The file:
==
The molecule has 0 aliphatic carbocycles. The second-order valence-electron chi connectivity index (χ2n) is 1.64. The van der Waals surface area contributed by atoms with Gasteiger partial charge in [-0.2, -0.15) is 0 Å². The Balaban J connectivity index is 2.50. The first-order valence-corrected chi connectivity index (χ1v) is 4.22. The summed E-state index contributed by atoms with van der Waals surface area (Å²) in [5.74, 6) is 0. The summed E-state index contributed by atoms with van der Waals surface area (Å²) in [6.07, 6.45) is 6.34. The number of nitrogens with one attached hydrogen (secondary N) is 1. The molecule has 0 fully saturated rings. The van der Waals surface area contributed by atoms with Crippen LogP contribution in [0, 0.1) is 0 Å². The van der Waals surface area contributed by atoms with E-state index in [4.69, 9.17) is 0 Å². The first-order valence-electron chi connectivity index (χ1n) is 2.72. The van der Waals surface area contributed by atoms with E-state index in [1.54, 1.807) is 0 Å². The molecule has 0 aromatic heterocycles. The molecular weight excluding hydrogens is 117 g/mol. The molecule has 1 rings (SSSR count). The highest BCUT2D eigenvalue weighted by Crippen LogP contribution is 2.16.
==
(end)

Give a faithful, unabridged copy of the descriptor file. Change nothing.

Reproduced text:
The molecule has 0 aliphatic carbocycles. The second-order valence-electron chi connectivity index (χ2n) is 1.64. The van der Waals surface area contributed by atoms with Gasteiger partial charge in [-0.2, -0.15) is 0 Å². The Balaban J connectivity index is 2.50. The first-order valence-corrected chi connectivity index (χ1v) is 4.22. The summed E-state index contributed by atoms with van der Waals surface area (Å²) in [5.74, 6) is 0. The summed E-state index contributed by atoms with van der Waals surface area (Å²) in [6.07, 6.45) is 6.34. The number of nitrogens with one attached hydrogen (secondary N) is 1. The molecule has 0 fully saturated rings. The van der Waals surface area contributed by atoms with Crippen LogP contribution in [0, 0.1) is 0 Å². The van der Waals surface area contributed by atoms with E-state index in [4.69, 9.17) is 0 Å². The first-order valence-electron chi connectivity index (χ1n) is 2.72. The van der Waals surface area contributed by atoms with E-state index in [1.54, 1.807) is 0 Å². The molecule has 0 aromatic heterocycles. The molecular weight excluding hydrogens is 117 g/mol. The molecule has 1 rings (SSSR count). The highest BCUT2D eigenvalue weighted by Crippen LogP contribution is 2.16.